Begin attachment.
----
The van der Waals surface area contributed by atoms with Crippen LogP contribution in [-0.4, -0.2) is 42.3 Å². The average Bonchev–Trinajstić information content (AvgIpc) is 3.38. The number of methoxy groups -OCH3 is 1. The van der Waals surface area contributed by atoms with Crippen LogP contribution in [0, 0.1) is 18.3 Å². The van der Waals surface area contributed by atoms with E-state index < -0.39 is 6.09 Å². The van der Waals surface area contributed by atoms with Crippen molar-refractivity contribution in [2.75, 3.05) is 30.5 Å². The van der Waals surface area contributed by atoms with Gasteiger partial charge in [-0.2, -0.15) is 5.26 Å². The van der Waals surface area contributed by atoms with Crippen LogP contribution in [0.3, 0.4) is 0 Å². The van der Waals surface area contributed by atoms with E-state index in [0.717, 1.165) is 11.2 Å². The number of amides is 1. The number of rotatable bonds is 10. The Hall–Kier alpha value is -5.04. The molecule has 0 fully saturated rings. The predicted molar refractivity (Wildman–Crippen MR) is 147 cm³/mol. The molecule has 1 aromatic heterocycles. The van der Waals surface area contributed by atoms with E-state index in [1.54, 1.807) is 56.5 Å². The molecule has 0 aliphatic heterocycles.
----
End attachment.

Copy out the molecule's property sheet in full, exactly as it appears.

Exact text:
The van der Waals surface area contributed by atoms with Crippen LogP contribution in [-0.4, -0.2) is 42.3 Å². The average Bonchev–Trinajstić information content (AvgIpc) is 3.38. The number of methoxy groups -OCH3 is 1. The van der Waals surface area contributed by atoms with Crippen LogP contribution in [0, 0.1) is 18.3 Å². The van der Waals surface area contributed by atoms with E-state index < -0.39 is 6.09 Å². The van der Waals surface area contributed by atoms with Crippen molar-refractivity contribution in [2.75, 3.05) is 30.5 Å². The van der Waals surface area contributed by atoms with Gasteiger partial charge in [-0.2, -0.15) is 5.26 Å². The van der Waals surface area contributed by atoms with Crippen LogP contribution in [0.3, 0.4) is 0 Å². The van der Waals surface area contributed by atoms with E-state index in [0.717, 1.165) is 11.2 Å². The number of amides is 1. The number of rotatable bonds is 10. The Hall–Kier alpha value is -5.04. The molecule has 0 fully saturated rings. The predicted molar refractivity (Wildman–Crippen MR) is 147 cm³/mol. The molecule has 1 aromatic heterocycles. The van der Waals surface area contributed by atoms with E-state index in [1.54, 1.807) is 56.5 Å². The molecule has 0 aliphatic heterocycles.